What Are the Different Options for a Daylight Basement?

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  • Written By: Dan Cavallari
  • Edited By: Bronwyn Harris
  • Last Modified Date: 05 October 2019
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A daylight basement is a basement space that is partially beneath the ground but partially above ground. Such a basement often exists on homes built on a slope. The basement may have a door that accesses the outside of the house as well as a staircase that accesses the upper floors of the home from the inside, which makes this space especially versatile for many purposes. A daylight basement can be used simply for storage, and utilities such as furnaces, water heaters, and electrical elements are often located in these basements, though the space can also be finished for use as another room in the house.

Finishing a daylight basement must be done properly, as many building codes prevent the space from being used for certain living purposes if windows and doors are not properly installed. Very often, a daylight basement only includes small windows high up on the walls, and in order for the basement to be used as a bedroom, full size windows must be installed. This is possible, but it can be difficult to do if the walls are made of concrete. The basement can also be finished as a living room, game room, lounge, garage, and so on.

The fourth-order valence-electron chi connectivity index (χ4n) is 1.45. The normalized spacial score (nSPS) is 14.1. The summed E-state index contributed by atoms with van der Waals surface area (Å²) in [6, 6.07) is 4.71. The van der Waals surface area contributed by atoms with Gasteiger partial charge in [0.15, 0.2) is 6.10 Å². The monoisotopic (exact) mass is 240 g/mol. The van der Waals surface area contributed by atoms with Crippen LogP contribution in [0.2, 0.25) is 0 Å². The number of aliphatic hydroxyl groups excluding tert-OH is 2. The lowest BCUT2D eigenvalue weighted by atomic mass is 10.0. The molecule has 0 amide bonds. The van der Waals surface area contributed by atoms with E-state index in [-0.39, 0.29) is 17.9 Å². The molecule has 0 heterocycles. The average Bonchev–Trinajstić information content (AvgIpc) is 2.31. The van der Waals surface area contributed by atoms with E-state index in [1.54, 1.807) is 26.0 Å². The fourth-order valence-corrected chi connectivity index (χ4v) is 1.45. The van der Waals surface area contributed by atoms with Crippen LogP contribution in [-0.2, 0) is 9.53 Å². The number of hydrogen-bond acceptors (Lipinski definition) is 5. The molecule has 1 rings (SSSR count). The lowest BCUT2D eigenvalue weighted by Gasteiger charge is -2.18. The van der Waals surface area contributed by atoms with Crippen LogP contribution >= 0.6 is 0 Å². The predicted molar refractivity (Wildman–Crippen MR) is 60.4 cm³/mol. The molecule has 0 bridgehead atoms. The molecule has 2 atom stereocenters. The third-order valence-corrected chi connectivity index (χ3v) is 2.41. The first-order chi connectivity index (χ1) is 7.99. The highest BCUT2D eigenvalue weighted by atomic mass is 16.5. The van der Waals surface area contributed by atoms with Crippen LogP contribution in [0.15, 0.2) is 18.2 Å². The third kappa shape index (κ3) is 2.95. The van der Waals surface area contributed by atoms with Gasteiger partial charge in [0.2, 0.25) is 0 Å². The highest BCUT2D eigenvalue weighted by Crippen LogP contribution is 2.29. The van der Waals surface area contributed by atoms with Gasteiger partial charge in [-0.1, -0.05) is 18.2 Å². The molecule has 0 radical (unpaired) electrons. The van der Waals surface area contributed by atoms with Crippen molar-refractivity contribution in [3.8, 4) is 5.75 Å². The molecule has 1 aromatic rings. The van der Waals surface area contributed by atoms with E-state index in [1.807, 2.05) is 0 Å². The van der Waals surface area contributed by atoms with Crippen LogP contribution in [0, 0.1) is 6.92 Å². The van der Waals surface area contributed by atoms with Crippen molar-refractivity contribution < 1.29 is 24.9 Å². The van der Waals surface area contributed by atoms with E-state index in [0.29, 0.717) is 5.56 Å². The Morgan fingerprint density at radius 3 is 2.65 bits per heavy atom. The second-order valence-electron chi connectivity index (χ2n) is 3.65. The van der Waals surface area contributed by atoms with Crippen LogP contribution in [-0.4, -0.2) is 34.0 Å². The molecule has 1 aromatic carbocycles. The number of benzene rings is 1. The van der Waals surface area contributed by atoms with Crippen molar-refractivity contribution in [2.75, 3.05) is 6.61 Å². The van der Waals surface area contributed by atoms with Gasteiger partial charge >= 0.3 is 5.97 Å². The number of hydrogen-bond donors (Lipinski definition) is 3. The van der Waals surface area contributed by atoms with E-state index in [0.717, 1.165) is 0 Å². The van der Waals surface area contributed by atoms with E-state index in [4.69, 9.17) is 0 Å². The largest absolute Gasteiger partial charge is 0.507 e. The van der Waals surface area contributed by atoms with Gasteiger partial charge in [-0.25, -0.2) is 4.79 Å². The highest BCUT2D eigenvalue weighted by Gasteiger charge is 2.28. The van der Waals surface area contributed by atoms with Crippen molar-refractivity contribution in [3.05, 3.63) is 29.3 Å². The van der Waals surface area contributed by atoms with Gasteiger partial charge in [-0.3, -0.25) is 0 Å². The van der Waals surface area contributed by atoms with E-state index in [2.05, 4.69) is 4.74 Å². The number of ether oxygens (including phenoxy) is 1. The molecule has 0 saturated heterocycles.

Depending on the orientation of the home in relation to the slope of the ground, a garage door can be installed on one face of the daylight basement so the space can be used as a garage. This project will require little re-finishing of the basement, since the appearance of walls and floors do not need to be aesthetically pleasing. A garage door will need to be installed, and a driveway may need to be laid so vehicles can be driven to the garage door safely.

Most daylight basements feature enough windows and even doors that plenty of sunlight can shine into the space. This means the basement can be used as a living room or family room, provided electricity is run to the space and other potentially dangerous items such as furnaces are separated from the rest of the room. The space will need to be properly ventilated and protected from moisture before carpets can be laid and the space can be used for daily living. This may mean installing an air exchanger or larger windows for ventilation, and waterproofing the walls and floor before installing drywall or carpeting that can be damaged from ground moisture.


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